Should I hide my negative emotions from my child?

Catherine Mogil, PsyD
Rather than shield your negative emotions from your children, you can model appropriate emotional expression. Parents often think they should only show their kids happy feelings because they want their kids to think the world is great and loving and friendly. But a child who has been only exposed to those feelings may not know how to manage intense emotions when they experience life’s challenges like a breakup or a fight with a best friend. As children grow up they need to be able to acknowledge the entire range of emotions and be able to cope with them.
The first step is for the parent to start expressing a full range of emotions. For example, a parent who is frustrated with a bank teller who maybe made a mistake can say to the child, "I'm really frustrated right now." Just putting that emotional label on the feeling state that your child is probably observing can be very helpful. As a follow up, the parent can then describe what coping strategy the parent will use to calm to. For example, a parent might take a deep breath and say aloud “now I feel better because I took a deep breath.”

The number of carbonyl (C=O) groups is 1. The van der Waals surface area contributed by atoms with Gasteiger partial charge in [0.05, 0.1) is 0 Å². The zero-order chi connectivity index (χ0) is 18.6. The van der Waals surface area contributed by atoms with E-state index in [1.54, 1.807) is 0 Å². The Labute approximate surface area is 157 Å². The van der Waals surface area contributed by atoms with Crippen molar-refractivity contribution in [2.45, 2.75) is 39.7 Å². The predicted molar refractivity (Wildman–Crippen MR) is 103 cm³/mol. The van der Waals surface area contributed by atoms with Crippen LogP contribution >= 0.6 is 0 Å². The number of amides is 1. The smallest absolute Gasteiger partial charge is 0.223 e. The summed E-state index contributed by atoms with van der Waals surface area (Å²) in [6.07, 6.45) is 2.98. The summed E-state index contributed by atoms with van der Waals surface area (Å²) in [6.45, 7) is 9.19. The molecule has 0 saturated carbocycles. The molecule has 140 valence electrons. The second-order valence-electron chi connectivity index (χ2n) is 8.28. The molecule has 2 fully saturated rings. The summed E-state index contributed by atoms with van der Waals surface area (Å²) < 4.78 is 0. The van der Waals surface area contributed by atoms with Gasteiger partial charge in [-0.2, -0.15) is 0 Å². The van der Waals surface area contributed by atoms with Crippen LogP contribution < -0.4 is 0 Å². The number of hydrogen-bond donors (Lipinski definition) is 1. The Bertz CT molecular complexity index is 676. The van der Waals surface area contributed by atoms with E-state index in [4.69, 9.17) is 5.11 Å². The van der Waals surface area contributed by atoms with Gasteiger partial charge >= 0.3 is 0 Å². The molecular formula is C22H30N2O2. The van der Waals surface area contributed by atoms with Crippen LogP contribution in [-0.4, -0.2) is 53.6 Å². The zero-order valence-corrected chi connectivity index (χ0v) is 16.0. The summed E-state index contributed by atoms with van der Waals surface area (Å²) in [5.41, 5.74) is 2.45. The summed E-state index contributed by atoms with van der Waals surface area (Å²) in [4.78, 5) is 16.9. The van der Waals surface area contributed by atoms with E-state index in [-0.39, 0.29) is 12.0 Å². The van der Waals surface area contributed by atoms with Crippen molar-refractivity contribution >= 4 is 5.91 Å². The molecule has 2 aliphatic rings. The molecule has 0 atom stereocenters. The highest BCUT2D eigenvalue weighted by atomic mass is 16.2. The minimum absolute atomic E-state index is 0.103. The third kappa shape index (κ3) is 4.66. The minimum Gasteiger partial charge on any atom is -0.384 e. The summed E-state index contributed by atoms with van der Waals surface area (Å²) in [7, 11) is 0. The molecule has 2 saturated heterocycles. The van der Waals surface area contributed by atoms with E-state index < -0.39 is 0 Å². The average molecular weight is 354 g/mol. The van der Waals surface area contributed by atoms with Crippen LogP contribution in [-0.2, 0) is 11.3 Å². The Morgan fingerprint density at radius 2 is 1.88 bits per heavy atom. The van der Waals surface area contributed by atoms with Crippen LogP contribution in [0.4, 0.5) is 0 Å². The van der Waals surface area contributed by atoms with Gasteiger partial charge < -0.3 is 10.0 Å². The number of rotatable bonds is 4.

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Important: This content reflects information from various individuals and organizations and may offer alternative or opposing points of view. It should not be used for medical advice, diagnosis or treatment. As always, you should consult with your healthcare provider about your specific health needs.